Sexual Assault Against Utah Women: A USU UWLP Research Update

By Julene Reese | August 3, 2022

 

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In 2007, the Utah Commission on Criminal and Juvenile Justice conducted an anonymous survey and found that one in three Utah women experienced sexual assault in their lifetime, and one in six Utah women experienced rape (sexual assault with penetration). Utah is ranked number nine in the U.S. for the number of rapes per capita.

To better understand the problem and to help find solutions, the Utah State University Utah Women & Leadership Project (UWLP) released research in 2016 titled “Sexual Assault Among Utah Women,” which provided an overview of Utah’s sexual assault facts and statistics. A recent 2022 report provides an update to share research findings on the demographics of sexual assault victims/survivors across Utah, sexual assault examination kit submission rates, and sexual assault case prosecution rates.

Susan Madsen, UWLP founding director, said rape results in significant individual and societal costs and that individuals traumatized by rape frequently suffer negative short- and long-term physical, psychological, and emotional effects. 

“The financial burden of rape is estimated to cost $1,700 per Utah resident per year,” she said. “It is a disturbing topic, and these numbers are sobering, but we must be open about it. The more we talk about it, the more helpful it is for victims.” 

Julie Valentine, lead researcher, report author, associate dean and associate professor, Brigham Young University College of Nursing, and Leslie Miles, co-researcher, second report author and teaching professor at BYU College of Nursing, collected data on 7,455 adolescent/adult sexual assault cases from 2010 to 2020. Information was retrieved from sexual assault medical forensic examination forms that came from eight of Utah’s larger counties.

Through the data, they found multiple vulnerabilities that increased the victim’s risk for sexual assault. Almost one-quarter of victims reported not having a permanent address, indicating homelessness or lower socioeconomic status. Individuals living on the street, in shelters, or “couch surfing” had higher sexual assault vulnerabilities due to the lack of protection provided by a home. In addition, over 47% of victims reported mental illness ranging from mild to severe, indicating sexual assailants may prey on them as easier targets for abuse. 

Research showed that most assaults occurred in houses or apartments (62.6%), followed by locations such as motels, bars, restaurants, and businesses (14.9%), cars (9.3%), and outside (9.1%). An “unknown location” was noted by some who reported a complete loss of consciousness during the assault (4.1%). 

Other vulnerabilities were mentioned, including 16.2% who suspected a drug-facilitated sexual assault, 56.8% who had consumed alcohol or drugs, and 12.6% who were sleeping.

Victims reported their relationship to their assailants. Relationships included: acquaintances, 58%; strangers, 18.5%; spouse/partners, 6.9%; ex-partner, 5.7%; multiple assailants, such as “gang rape,” 10%; and other/unknown, 10.9%.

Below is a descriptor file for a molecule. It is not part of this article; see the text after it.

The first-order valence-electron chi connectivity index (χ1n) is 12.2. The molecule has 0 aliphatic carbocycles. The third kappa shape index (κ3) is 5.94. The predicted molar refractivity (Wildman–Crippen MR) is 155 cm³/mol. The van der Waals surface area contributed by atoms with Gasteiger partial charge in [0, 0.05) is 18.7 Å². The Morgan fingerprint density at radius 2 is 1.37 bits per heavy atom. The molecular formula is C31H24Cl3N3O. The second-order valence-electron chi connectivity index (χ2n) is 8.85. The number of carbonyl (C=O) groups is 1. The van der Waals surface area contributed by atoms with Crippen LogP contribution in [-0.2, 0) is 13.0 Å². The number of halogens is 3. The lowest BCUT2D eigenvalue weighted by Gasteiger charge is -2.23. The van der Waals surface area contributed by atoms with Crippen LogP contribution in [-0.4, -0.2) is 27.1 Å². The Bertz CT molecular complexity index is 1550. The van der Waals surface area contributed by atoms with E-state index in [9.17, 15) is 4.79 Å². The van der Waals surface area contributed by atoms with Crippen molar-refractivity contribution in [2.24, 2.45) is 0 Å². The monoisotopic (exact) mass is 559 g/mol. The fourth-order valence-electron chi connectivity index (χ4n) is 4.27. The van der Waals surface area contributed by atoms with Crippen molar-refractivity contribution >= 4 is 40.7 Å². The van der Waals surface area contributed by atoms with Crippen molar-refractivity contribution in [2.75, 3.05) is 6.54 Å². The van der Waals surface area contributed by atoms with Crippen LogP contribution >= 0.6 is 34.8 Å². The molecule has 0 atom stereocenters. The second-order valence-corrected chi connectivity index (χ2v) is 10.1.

Almost half of the victims reported a loss of consciousness or awareness during sexual assaults due to a range of causes, including strangulation, suspected drug-facilitated assaults, head injuries, alcohol and/or drug intoxication, and psychological trauma from the assault. 

Unfortunately, victims who reported a loss of consciousness or awareness generally had memory loss or impairment that damaged their credibility when reporting.

According to Valentine, Utah has the most extensive collection of data from sexual assault medical forensic examination (SAMFE) forms and sexual assault kit DNA analysis findings in the U.S. because of work done by the research team.

“This has been extremely valuable in helping us understand the impact of sexual assault and how to help victims,” she said. “For example, data showed that only 38% of collected sexual assault kits from seven Utah counties were submitted to the state crime laboratory for analysis between 2010 and 2013. The main determinant of kit submission was the county location of the assault, indicating their subjectivity in the decision to submit kits for analyses.”

Valentine said in 2017, Representative Angela Romero sponsored and passed legislation to mandate the submission and testing of all sexual assault kits. Kit submission rates have now increased to over 95%. A kit tracking portal also allows victims to monitor the status of their sexual assault kits.

“We are grateful for the huge benefit this has been to victims, who have already experienced so much trauma,” she said.

In 2013, the Utah team implemented a national toolkit and statistical program to evaluate prosecution rates. They reviewed Salt Lake County adult sexual assault cases from 2003 to 2011 and found that only 6% of cases were prosecuted (trial with conviction, trial with acquittal, or plea bargain). Their findings received substantial community and media attention. In 2019, the team implemented the toolkit again, focusing on adult sexual assault cases from 2012 to 2017. They learned that prosecution rates were between 8 and 10 percent.

Miles said help for victims has been slow, but it is increasing. 

“With the high rates of sexual assault in Utah, continued research on cases is critically important,” she said. “Research can help inform both practice and policy to improve care for sexual assault survivors and reduce sexual violence throughout Utah. This will lead to a safer and healthier state.”

To see the full report, including references, click here. For further information on UWLP programs and projects, visit utwomen.org.